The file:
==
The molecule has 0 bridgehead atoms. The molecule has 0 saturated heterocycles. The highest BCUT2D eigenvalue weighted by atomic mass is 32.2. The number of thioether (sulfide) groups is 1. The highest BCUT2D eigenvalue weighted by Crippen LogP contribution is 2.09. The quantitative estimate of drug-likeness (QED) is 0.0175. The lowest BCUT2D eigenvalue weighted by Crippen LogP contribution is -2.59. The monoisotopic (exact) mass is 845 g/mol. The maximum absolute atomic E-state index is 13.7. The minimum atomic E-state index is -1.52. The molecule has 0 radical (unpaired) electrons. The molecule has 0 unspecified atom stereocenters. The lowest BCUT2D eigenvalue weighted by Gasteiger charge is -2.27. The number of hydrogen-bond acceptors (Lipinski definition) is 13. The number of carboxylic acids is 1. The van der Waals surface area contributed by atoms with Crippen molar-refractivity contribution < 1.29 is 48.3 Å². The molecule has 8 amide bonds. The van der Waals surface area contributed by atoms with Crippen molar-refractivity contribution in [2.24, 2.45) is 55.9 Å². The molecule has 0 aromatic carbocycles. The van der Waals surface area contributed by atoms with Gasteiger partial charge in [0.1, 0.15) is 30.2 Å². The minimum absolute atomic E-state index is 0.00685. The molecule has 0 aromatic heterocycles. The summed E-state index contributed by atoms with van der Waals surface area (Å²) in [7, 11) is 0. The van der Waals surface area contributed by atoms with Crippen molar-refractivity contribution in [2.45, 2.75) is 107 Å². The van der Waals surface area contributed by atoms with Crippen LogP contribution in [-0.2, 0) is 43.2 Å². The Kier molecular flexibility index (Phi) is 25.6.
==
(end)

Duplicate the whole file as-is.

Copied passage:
The molecule has 0 bridgehead atoms. The molecule has 0 saturated heterocycles. The highest BCUT2D eigenvalue weighted by atomic mass is 32.2. The number of thioether (sulfide) groups is 1. The highest BCUT2D eigenvalue weighted by Crippen LogP contribution is 2.09. The quantitative estimate of drug-likeness (QED) is 0.0175. The lowest BCUT2D eigenvalue weighted by Crippen LogP contribution is -2.59. The monoisotopic (exact) mass is 845 g/mol. The maximum absolute atomic E-state index is 13.7. The minimum atomic E-state index is -1.52. The molecule has 0 radical (unpaired) electrons. The molecule has 0 unspecified atom stereocenters. The lowest BCUT2D eigenvalue weighted by Gasteiger charge is -2.27. The number of hydrogen-bond acceptors (Lipinski definition) is 13. The number of carboxylic acids is 1. The van der Waals surface area contributed by atoms with Crippen molar-refractivity contribution < 1.29 is 48.3 Å². The molecule has 8 amide bonds. The van der Waals surface area contributed by atoms with Crippen molar-refractivity contribution in [2.24, 2.45) is 55.9 Å². The molecule has 0 aromatic carbocycles. The van der Waals surface area contributed by atoms with Gasteiger partial charge in [0.1, 0.15) is 30.2 Å². The minimum absolute atomic E-state index is 0.00685. The molecule has 0 aromatic heterocycles. The summed E-state index contributed by atoms with van der Waals surface area (Å²) in [7, 11) is 0. The van der Waals surface area contributed by atoms with Crippen molar-refractivity contribution in [2.45, 2.75) is 107 Å². The van der Waals surface area contributed by atoms with Crippen LogP contribution in [-0.2, 0) is 43.2 Å². The Kier molecular flexibility index (Phi) is 25.6.